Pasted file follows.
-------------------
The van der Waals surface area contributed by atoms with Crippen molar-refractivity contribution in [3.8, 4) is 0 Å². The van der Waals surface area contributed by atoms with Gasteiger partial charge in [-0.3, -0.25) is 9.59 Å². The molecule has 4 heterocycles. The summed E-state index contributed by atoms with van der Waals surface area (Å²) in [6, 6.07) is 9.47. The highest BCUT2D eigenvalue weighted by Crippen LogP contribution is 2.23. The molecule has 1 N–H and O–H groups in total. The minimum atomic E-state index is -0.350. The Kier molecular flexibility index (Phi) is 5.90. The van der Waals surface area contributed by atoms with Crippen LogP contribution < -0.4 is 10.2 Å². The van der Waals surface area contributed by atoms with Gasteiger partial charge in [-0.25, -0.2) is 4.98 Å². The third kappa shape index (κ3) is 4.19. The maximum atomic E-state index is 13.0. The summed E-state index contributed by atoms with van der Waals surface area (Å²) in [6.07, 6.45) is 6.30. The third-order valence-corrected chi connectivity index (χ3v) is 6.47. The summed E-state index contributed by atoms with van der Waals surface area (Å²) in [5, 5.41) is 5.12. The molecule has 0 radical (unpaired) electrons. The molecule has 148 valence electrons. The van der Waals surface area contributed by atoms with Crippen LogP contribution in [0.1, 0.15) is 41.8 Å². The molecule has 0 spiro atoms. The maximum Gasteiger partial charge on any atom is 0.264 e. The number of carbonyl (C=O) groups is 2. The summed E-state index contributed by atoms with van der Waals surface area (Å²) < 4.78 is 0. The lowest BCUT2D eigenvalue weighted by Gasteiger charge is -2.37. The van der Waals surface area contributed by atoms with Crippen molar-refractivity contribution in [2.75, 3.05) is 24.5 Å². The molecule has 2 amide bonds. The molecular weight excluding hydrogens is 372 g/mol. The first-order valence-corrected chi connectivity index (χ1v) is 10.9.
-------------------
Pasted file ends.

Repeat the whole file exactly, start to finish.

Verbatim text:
The van der Waals surface area contributed by atoms with Crippen molar-refractivity contribution in [3.8, 4) is 0 Å². The van der Waals surface area contributed by atoms with Gasteiger partial charge in [-0.3, -0.25) is 9.59 Å². The molecule has 4 heterocycles. The summed E-state index contributed by atoms with van der Waals surface area (Å²) in [6, 6.07) is 9.47. The highest BCUT2D eigenvalue weighted by Crippen LogP contribution is 2.23. The molecule has 1 N–H and O–H groups in total. The minimum atomic E-state index is -0.350. The Kier molecular flexibility index (Phi) is 5.90. The van der Waals surface area contributed by atoms with Crippen LogP contribution < -0.4 is 10.2 Å². The van der Waals surface area contributed by atoms with Gasteiger partial charge in [-0.25, -0.2) is 4.98 Å². The third kappa shape index (κ3) is 4.19. The maximum atomic E-state index is 13.0. The summed E-state index contributed by atoms with van der Waals surface area (Å²) in [6.07, 6.45) is 6.30. The third-order valence-corrected chi connectivity index (χ3v) is 6.47. The summed E-state index contributed by atoms with van der Waals surface area (Å²) in [5, 5.41) is 5.12. The molecule has 0 radical (unpaired) electrons. The molecule has 148 valence electrons. The van der Waals surface area contributed by atoms with Crippen LogP contribution in [0.1, 0.15) is 41.8 Å². The molecule has 0 spiro atoms. The maximum Gasteiger partial charge on any atom is 0.264 e. The number of carbonyl (C=O) groups is 2. The summed E-state index contributed by atoms with van der Waals surface area (Å²) < 4.78 is 0. The lowest BCUT2D eigenvalue weighted by Gasteiger charge is -2.37. The van der Waals surface area contributed by atoms with Crippen molar-refractivity contribution in [2.75, 3.05) is 24.5 Å². The molecule has 2 amide bonds. The molecular weight excluding hydrogens is 372 g/mol. The first-order valence-corrected chi connectivity index (χ1v) is 10.9.